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Wanted: Algorithm for a Guitar tuner

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I've got everything I need for a DSP guitar tuner project.

- a poorly tuned 12-string guitar, that has been under the bed for a few years unplayed

- A Sipeed MAIX board (64-bit RISC-V, plenty of RAM and Flash, with floating point, I2S mic, 2" LCD and an I2S microphone)

- A working RISC-V SDK kit on my laptop

I've had a few attempts at various solutions, but nothing that will actually allow me to reliably tune a string.

I've got raw samples from the Mic at 48,000S/s, and the mic has an AGC so that is fine.

Most of my attempts have been around correlation of a few thousand sample with the desired frequency, an narrow bands either side, then showing that on the LCD. It of works, and you have to tune for a symmetric curve around the center target frequency.

Last night I tried correlation only against target frequency, looking at the phase of that signal relative to the phase of the same correlation a fixed number of samples later (about 1/48th of a second), hoping to measure how much the phase has drifted due to the the string being detuned.
That doesn't seem to be working.

I assume that everybody will say "FFT!" but when working with 8192 samples @ 48000S/s you get ~6Hz wide bins, which is audibly out of tune.

The fundamental frequency range for guitar strings are between about 200 Hz and 800 Hz, so I do have the option sample-rate conversion down to 3kS/s or so, but CPU cycles are supposed to be cheap  ;D

The range of indication is most likely +/- 10% of the target frequency, as strings can be about 1/3 of an octave apart.

Any hint/ideas?

Maybe a relatively bandpass around the target frequency, then count the period on the result?

Any idea of keywords for the underlying math I can read up on?

Right, 8192 samples isn't a lot.  But, as you say, cycles are free, so, why not more? :)

Note that you can't determine the frequency much better than the amount of time spent determining it.  That is, if you spend about 1/6th of a second acquiring samples, expect around a 6Hz uncertainty.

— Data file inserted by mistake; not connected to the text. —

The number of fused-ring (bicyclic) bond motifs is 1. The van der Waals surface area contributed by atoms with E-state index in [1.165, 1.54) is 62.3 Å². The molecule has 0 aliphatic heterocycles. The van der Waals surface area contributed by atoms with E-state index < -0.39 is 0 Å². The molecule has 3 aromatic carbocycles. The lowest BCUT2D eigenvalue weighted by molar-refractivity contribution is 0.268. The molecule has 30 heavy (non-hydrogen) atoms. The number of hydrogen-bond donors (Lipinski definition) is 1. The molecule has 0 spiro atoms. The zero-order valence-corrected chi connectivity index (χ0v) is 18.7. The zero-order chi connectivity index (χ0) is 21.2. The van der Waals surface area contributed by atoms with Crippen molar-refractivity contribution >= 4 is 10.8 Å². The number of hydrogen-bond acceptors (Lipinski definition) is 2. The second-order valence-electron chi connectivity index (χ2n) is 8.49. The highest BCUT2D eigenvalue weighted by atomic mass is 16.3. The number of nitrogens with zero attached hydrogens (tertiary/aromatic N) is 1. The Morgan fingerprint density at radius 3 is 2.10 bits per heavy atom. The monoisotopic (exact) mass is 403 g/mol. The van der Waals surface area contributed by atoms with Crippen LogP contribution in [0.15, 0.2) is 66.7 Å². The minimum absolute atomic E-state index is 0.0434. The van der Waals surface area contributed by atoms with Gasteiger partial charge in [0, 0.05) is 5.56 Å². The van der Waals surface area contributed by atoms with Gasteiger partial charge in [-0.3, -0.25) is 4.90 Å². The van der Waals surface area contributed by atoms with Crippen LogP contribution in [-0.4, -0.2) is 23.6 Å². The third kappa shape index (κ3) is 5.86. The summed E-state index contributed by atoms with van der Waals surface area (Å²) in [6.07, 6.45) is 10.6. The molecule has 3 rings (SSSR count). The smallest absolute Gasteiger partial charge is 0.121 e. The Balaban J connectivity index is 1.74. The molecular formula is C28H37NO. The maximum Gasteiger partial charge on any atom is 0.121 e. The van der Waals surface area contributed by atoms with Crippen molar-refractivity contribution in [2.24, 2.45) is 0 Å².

Can you do better?  Sure.  Obvious first step, add adjacent bins together and calculate the midpoint -- find the peak assuming it's somewhere smeared across a few bins.  That gets you about as much as you need.

Can you do better?  Sure.  But you will sacrifice some of the confidence for the most general method.  These are probably fine for a fairly periodic signal as you'd expect from a guitar.  You could calculate zero crossings (bad for nasty waveforms, mind) and count samples, including interpolating the sub-sample crossings, for example.

And then of course you just need a PID loop controlling the servo driving the tuner, but that's practically trivial right?... :-DD


Hint: The output of an FFT consists of two components at each bin, magnitude and _______ :)


--- Quote from: KE5FX on May 30, 2019, 01:14:29 am ---Hint: The output of an FFT consists of two components at each bin, magnitude and _______ :)

--- End quote ---

I think that this what I attempted last night:

- Multiply the time-series samples with a sine and cosine of the target frequency and sum (i.e. almost the same as calculating the FFT bin of interest)

- Resolve that back to a phase angle with atan2()

- And then a short time later (say 1/10th of a second) calculate the same again.

- Adjust the phase of one of them for the expected difference in phase if it was perfectly in tune. (e.g. at 48kS/s and with a string frequency of 209.33 Hz 4800 samples away should have a phase difference of 20.933 cycles, or -0.067*2*PI.

- Calculate the difference in phase angles - it should be zero when perfectly in tune (but will also be 0 when out of tune by 10Hz  :D )

- Show in screen

As you will only get a +/- pi phase difference it limits things somewhat. If the "short time later" is 0.1s, you can only cleanly resolve at best +/- 5Hz, which is a bit too narrow as the notes either side are 221.77 Hz and 197.58 Hz.

Sounds like it should work, but...

(oh and 8192 samples is arbitrary, but picked so I don't have to overlap LCD and I2S transfers, and I want a reasonable frame rate / interactivity although 5 frames per sec is pretty sucky).

How about running a microphone into a zero crossing detector.  Then use the zero crossing detector to gate a reference oscillator which feeds a counter, and also to provide an interrupt on, say, the negative to positive zero crossing.

Then on each interrupt read the counter and increment the corresponding histogram bin.


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